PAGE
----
Bishop Mariann’s Convention Address 2020

by | Jan 25, 2020

When the days drew near for him to be taken up, Jesus set his face to go to Jerusalem.
Luke 9:51

I’d like to speak of where we’ve been as a diocese; what our focus will be in the coming year; and in particular, what you can expect in the first 90 days after Convention and in subsequent 90-day increments after that. 

Today we officially launch our strategic plan. I want to assure you that this plan is not going to occupy a spot on our diocesan website and not be referred to again. None of us can afford to let that happen. 

There are three words I’d like you to remember. 


Let me begin with a moment in Jesus’ life that speaks to our moment. It’s one of the most important, as told in the Gospel of Luke, but it’s easy to miss, to read over without realizing the significance of what’s happened. 

Prior to this moment, Jesus has been busy teaching, healing, casting out demons, and feeding the multitudes in the villages around the Sea of Galilee. Then Jesus takes a break and climbs a mountain with three of his disciples. Jesus regularly went to the mountain to pray and regain his perspective. This time was amazing: first he had a mystical conversation with his spiritual ancestors, Moses and Elijah. Then a light came upon him that seemed to change his appearance, and the voice of God spoke from a cloud: “This is my Son, my Chosen, listen to him.” 

When Jesus and his disciples came down the mountain, the whirlwind of human need was waiting for him. We all know what that’s like. Before he had a chance to catch his breath, Jesus was back at work doing all the things he had done before. But something was different, again easy to miss if you’re not paying attention. You see, after Jesus came down from the mountain, he realized that his time on earth was limited, and so he changed course. “When the days drew near for him to be taken up,” the text tells us–in the midst of everything vying for his attention and as he continued his ministry of teaching, healing and mentoring his disciples–Jesus turned and “set his face toward Jerusalem.”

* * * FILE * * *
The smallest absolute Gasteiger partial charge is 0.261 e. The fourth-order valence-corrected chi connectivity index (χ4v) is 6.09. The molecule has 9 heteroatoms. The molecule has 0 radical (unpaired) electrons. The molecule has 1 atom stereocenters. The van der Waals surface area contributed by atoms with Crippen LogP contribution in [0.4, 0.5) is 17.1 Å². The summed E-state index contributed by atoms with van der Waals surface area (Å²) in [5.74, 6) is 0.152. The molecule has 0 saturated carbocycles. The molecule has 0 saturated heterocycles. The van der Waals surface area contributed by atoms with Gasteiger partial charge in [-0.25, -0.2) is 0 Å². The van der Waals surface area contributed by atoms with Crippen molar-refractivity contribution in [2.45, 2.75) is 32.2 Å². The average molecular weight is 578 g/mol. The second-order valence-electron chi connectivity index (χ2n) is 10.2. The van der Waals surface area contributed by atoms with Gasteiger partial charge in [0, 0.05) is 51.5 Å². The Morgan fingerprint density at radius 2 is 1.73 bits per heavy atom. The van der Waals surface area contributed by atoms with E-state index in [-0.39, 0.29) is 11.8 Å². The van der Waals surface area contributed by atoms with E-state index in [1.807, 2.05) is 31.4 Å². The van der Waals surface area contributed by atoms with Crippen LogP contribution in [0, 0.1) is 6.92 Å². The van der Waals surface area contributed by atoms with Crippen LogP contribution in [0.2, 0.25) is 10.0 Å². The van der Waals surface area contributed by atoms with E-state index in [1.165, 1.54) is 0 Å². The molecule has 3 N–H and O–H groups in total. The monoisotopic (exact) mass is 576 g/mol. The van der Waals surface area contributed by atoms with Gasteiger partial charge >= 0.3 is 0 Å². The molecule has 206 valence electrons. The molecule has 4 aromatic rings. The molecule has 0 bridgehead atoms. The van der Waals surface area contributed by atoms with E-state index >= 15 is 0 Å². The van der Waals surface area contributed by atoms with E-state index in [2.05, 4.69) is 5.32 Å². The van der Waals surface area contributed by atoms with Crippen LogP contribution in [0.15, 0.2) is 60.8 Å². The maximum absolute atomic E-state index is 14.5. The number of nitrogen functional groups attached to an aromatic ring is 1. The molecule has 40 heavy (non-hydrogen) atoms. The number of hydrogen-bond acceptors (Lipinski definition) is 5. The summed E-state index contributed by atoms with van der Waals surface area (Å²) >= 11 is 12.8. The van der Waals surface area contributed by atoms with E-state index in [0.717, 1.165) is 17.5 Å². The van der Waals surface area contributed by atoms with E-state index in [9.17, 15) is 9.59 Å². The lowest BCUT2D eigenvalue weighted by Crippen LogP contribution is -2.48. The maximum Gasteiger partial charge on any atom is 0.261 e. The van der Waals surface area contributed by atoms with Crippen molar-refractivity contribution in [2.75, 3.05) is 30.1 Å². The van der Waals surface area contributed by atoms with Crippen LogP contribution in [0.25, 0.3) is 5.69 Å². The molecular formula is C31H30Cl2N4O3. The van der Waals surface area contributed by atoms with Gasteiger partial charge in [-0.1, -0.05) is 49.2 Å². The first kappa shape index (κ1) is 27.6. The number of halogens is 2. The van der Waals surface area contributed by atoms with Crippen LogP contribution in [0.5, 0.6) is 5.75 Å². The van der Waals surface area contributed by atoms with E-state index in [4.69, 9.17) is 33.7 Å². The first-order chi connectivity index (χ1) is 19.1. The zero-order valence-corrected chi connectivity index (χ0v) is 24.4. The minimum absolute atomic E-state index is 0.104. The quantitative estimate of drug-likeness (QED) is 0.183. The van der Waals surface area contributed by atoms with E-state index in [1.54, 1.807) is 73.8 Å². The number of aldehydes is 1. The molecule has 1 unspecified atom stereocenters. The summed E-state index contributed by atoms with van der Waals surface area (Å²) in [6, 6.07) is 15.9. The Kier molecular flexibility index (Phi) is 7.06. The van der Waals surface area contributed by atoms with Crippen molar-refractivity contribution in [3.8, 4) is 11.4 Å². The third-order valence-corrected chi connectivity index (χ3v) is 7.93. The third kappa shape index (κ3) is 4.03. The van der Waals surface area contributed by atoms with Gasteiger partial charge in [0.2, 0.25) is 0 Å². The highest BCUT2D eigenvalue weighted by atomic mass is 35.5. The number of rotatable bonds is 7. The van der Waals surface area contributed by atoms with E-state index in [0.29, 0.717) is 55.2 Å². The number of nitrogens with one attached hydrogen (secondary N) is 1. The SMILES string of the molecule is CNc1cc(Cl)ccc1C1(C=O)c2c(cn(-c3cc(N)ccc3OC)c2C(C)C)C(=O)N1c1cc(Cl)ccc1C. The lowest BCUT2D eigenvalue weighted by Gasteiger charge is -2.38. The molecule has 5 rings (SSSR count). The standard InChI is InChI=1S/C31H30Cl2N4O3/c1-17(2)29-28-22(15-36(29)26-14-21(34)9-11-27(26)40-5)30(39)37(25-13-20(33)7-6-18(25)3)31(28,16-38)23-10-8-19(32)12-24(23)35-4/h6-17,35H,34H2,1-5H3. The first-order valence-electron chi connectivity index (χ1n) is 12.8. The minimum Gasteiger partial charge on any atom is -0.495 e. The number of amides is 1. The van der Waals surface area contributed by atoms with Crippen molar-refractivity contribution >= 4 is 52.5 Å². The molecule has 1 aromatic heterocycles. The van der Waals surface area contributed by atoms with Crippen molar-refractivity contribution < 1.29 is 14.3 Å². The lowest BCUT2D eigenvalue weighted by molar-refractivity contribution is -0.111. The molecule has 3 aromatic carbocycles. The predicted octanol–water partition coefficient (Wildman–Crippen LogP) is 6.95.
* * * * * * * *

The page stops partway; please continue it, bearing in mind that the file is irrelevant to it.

Turning is the first spiritual practice in the Way of Love, the Episcopal Church’s rule of life. We turn in many ways. Every day, as his followers, we are to turn toward Jesus–as Presiding Bishop Curry says, like a flower turns toward the sun. We turn toward one another, our neighbors and even our enemies. We are to turn from our sins and toward that which gives life. And from time to time, we are called to turn and set our face toward a vision that we believe is of God. Moments of God-given clarity don’t come every day, but when they do, the call to turn toward them is clear, with a sense of urgency. The time has come. 

Friends of the Diocese of Washington, this is our time to turn and set our faces toward a preferred future that we have collectively discerned.  

Let me remind you where we’ve been in the last 12 months: 

At last year’s Convention, we launched the discovery phase of a strategic planning process, drawing inspiration from Jesus’ parable of the sower who planted seeds in all kinds of soil. We wanted to become good soil in which seeds that God plants can bear fruit.  

Then we took time to talk to one another. Think of those 12 discovery sessions as the mountain we climbed together. In the middle of everything, we stopped long enough to pray, talk candidly, and cast our gaze toward the horizon. 

Over 500 strong from across the diocese met in face-to-face conversations. You spoke of what you love about your congregations and value about being part of this diocese and the Episcopal Church. There is so much good about our church: this is our spiritual home, our heritage, our particular expression of Jesus’ movement of love. May we never lose sight of what the Episcopal Church means for us and for the world.